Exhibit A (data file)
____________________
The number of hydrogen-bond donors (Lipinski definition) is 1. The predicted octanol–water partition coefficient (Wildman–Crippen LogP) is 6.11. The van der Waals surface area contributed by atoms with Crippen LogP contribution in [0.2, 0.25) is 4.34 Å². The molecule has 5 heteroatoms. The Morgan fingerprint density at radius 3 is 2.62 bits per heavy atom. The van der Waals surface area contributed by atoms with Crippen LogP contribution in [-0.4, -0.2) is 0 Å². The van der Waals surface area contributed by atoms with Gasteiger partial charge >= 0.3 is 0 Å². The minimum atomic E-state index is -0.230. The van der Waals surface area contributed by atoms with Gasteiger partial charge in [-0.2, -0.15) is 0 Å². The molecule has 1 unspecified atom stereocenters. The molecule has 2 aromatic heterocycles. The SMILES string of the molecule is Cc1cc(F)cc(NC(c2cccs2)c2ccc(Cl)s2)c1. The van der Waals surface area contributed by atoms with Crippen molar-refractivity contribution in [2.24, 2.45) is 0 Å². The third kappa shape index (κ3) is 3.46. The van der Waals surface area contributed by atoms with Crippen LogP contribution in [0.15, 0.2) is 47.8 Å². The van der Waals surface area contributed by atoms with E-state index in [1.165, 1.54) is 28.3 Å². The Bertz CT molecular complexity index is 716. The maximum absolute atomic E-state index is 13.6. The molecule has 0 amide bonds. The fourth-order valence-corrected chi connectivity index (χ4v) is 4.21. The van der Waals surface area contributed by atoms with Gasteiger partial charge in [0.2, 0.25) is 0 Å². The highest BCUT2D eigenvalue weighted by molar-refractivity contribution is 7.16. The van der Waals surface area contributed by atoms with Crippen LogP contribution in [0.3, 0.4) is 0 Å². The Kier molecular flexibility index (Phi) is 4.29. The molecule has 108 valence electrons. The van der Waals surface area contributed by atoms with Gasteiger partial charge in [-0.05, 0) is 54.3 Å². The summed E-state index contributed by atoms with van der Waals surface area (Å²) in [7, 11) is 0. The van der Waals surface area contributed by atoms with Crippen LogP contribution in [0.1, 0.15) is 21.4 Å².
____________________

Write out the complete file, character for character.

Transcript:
The number of hydrogen-bond donors (Lipinski definition) is 1. The predicted octanol–water partition coefficient (Wildman–Crippen LogP) is 6.11. The van der Waals surface area contributed by atoms with Crippen LogP contribution in [0.2, 0.25) is 4.34 Å². The molecule has 5 heteroatoms. The Morgan fingerprint density at radius 3 is 2.62 bits per heavy atom. The van der Waals surface area contributed by atoms with Crippen LogP contribution in [-0.4, -0.2) is 0 Å². The van der Waals surface area contributed by atoms with Gasteiger partial charge >= 0.3 is 0 Å². The minimum atomic E-state index is -0.230. The van der Waals surface area contributed by atoms with Gasteiger partial charge in [-0.2, -0.15) is 0 Å². The molecule has 1 unspecified atom stereocenters. The molecule has 2 aromatic heterocycles. The SMILES string of the molecule is Cc1cc(F)cc(NC(c2cccs2)c2ccc(Cl)s2)c1. The van der Waals surface area contributed by atoms with Crippen molar-refractivity contribution in [2.24, 2.45) is 0 Å². The third kappa shape index (κ3) is 3.46. The van der Waals surface area contributed by atoms with Crippen LogP contribution in [0.15, 0.2) is 47.8 Å². The van der Waals surface area contributed by atoms with E-state index in [1.165, 1.54) is 28.3 Å². The Bertz CT molecular complexity index is 716. The maximum absolute atomic E-state index is 13.6. The molecule has 0 amide bonds. The fourth-order valence-corrected chi connectivity index (χ4v) is 4.21. The van der Waals surface area contributed by atoms with Gasteiger partial charge in [0.2, 0.25) is 0 Å². The highest BCUT2D eigenvalue weighted by molar-refractivity contribution is 7.16. The van der Waals surface area contributed by atoms with Crippen LogP contribution in [0.3, 0.4) is 0 Å². The Kier molecular flexibility index (Phi) is 4.29. The molecule has 108 valence electrons. The van der Waals surface area contributed by atoms with Gasteiger partial charge in [-0.05, 0) is 54.3 Å². The summed E-state index contributed by atoms with van der Waals surface area (Å²) in [7, 11) is 0. The van der Waals surface area contributed by atoms with Crippen LogP contribution in [0.1, 0.15) is 21.4 Å².